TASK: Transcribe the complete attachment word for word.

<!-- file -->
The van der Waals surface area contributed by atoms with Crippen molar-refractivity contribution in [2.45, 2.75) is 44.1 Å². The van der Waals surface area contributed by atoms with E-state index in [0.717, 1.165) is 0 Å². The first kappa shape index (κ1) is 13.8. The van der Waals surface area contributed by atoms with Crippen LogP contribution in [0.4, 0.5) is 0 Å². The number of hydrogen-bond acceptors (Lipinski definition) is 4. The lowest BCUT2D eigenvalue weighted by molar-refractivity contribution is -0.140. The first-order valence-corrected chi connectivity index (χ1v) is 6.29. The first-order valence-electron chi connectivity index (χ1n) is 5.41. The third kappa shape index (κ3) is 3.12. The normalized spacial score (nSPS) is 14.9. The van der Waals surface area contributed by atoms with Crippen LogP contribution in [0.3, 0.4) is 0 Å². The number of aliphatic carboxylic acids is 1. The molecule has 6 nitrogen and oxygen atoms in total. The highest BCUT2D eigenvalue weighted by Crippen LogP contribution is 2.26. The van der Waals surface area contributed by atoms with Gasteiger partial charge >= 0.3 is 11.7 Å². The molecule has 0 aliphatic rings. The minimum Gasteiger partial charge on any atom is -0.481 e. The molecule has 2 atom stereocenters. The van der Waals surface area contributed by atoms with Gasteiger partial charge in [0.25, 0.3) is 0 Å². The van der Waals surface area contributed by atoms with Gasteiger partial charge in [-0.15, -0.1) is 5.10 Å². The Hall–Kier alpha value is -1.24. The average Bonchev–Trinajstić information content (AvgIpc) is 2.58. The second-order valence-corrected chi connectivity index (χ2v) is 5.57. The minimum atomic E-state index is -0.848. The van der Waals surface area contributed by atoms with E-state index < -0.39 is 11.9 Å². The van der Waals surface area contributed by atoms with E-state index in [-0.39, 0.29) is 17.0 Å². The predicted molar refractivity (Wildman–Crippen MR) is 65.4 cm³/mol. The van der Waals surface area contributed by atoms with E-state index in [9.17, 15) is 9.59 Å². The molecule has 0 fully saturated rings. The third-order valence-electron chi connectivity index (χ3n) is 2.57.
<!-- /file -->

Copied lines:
The van der Waals surface area contributed by atoms with Crippen molar-refractivity contribution in [2.45, 2.75) is 44.1 Å². The van der Waals surface area contributed by atoms with E-state index in [0.717, 1.165) is 0 Å². The first kappa shape index (κ1) is 13.8. The van der Waals surface area contributed by atoms with Crippen LogP contribution in [0.4, 0.5) is 0 Å². The number of hydrogen-bond acceptors (Lipinski definition) is 4. The lowest BCUT2D eigenvalue weighted by molar-refractivity contribution is -0.140. The first-order valence-corrected chi connectivity index (χ1v) is 6.29. The first-order valence-electron chi connectivity index (χ1n) is 5.41. The third kappa shape index (κ3) is 3.12. The normalized spacial score (nSPS) is 14.9. The van der Waals surface area contributed by atoms with Crippen LogP contribution in [0.3, 0.4) is 0 Å². The number of aliphatic carboxylic acids is 1. The molecule has 6 nitrogen and oxygen atoms in total. The highest BCUT2D eigenvalue weighted by Crippen LogP contribution is 2.26. The van der Waals surface area contributed by atoms with Gasteiger partial charge >= 0.3 is 11.7 Å². The molecule has 0 aliphatic rings. The minimum Gasteiger partial charge on any atom is -0.481 e. The molecule has 2 atom stereocenters. The van der Waals surface area contributed by atoms with Gasteiger partial charge in [0.25, 0.3) is 0 Å². The van der Waals surface area contributed by atoms with Gasteiger partial charge in [-0.15, -0.1) is 5.10 Å². The Hall–Kier alpha value is -1.24. The average Bonchev–Trinajstić information content (AvgIpc) is 2.58. The second-order valence-corrected chi connectivity index (χ2v) is 5.57. The minimum atomic E-state index is -0.848. The van der Waals surface area contributed by atoms with E-state index < -0.39 is 11.9 Å². The van der Waals surface area contributed by atoms with E-state index in [-0.39, 0.29) is 17.0 Å². The predicted molar refractivity (Wildman–Crippen MR) is 65.4 cm³/mol. The van der Waals surface area contributed by atoms with E-state index in [9.17, 15) is 9.59 Å². The molecule has 0 fully saturated rings. The third-order valence-electron chi connectivity index (χ3n) is 2.57.